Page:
Have you looked at Stepables? They sell a bunch of non-grass ground covers for lawns, and might give you some ideas. They even have a search function where you can plug in your climate, what you want the ground cover for, etc. I don't know enough details to fill it out for you, but you could give it a try to see if any of those ideas sound good...and then buy the ground cover wherever you can get it cheapest!
What cover crop or grass lasts winter and Camano's scorching summers and are vivacious enough to withstand weed invasion?
You have not filled out your profile to give your location so I m not sure if the Camaho you mention is north of me on Puget Sound. If so in this area if you walk a path regularly it tends to self select the vegetation that can handle the traffic. Quackgrass forms a web of rhizomes under the surface and will come back with the September rains, it is also a good dew collector which helps keep it green in the dry summer. It will need to be mowed when it tries to send up a seed head. Generally you will have to mow a path at least once a year generally in April and then use it regularly to keep it from closing in. If your clover is not getting enough water to be alive this time of year then your summer path will probably be a carpet of dry grass that grows in in May.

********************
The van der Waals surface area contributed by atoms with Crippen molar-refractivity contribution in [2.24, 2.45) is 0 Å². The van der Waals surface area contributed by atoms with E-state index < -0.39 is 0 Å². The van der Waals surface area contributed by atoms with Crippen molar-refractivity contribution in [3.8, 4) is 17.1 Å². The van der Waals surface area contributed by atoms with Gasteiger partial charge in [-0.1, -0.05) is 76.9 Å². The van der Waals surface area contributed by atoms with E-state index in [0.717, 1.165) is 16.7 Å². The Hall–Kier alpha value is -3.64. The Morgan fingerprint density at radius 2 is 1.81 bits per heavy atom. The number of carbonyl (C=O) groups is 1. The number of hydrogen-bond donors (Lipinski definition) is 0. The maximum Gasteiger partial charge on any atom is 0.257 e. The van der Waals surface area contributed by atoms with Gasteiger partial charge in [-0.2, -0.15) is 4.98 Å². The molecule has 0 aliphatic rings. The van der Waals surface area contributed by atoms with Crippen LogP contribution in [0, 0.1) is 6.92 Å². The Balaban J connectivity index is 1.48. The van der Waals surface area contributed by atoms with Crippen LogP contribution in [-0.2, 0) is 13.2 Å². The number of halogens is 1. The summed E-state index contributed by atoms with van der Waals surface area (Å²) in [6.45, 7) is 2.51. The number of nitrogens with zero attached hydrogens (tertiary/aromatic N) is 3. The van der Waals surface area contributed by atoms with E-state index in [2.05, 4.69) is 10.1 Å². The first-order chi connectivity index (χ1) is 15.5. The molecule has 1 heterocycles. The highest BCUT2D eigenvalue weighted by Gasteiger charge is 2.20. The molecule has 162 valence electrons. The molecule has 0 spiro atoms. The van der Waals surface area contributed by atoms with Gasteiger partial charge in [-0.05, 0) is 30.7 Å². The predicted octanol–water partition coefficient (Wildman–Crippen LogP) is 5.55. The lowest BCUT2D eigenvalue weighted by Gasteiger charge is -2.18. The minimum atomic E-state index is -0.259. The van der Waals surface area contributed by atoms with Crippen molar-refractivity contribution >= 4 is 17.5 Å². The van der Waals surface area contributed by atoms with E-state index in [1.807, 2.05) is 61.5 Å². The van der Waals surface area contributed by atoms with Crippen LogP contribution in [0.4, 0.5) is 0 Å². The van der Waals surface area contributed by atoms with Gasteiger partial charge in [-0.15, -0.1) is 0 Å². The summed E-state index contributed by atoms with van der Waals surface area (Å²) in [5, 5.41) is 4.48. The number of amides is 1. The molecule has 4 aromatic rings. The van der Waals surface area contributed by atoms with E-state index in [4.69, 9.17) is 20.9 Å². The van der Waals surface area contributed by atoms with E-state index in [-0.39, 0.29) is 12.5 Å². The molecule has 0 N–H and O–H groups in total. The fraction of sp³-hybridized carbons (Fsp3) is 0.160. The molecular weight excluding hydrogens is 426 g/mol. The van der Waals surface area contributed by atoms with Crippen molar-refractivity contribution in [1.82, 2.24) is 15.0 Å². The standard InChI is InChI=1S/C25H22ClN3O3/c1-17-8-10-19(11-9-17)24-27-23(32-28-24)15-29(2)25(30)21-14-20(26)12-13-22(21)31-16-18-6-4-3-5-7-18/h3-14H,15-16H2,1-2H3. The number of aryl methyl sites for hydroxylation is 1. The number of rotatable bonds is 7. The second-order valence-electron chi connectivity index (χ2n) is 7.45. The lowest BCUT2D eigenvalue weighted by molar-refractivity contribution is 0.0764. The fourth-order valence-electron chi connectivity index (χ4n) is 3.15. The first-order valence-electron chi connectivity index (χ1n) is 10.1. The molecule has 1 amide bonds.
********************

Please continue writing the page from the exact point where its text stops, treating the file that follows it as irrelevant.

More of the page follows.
Look into hard fescue or sheep fescue. It's a dark-green, extremely-fine-bladed grass that under dry conditions will only get a few inches tall. I had it in my yard in the desert, wonderful stuff that never needed mowing. Not sure how well it would hold up to high traffic, but if it gets even a little water it will fill in nicely and become plush rather than tall.
There are fine-bladed, low-growing varieties of Bermuda grass that are used on golf courses; might be another prospect. Bermuda does need a rotary mower if you ever plan to cut it.
yet another victim of Obsessive Weeding Disorder
They gave me pumpkin ice cream. It was not pumpkin pie ice cream. Wiping my tongue on this tiny ad:
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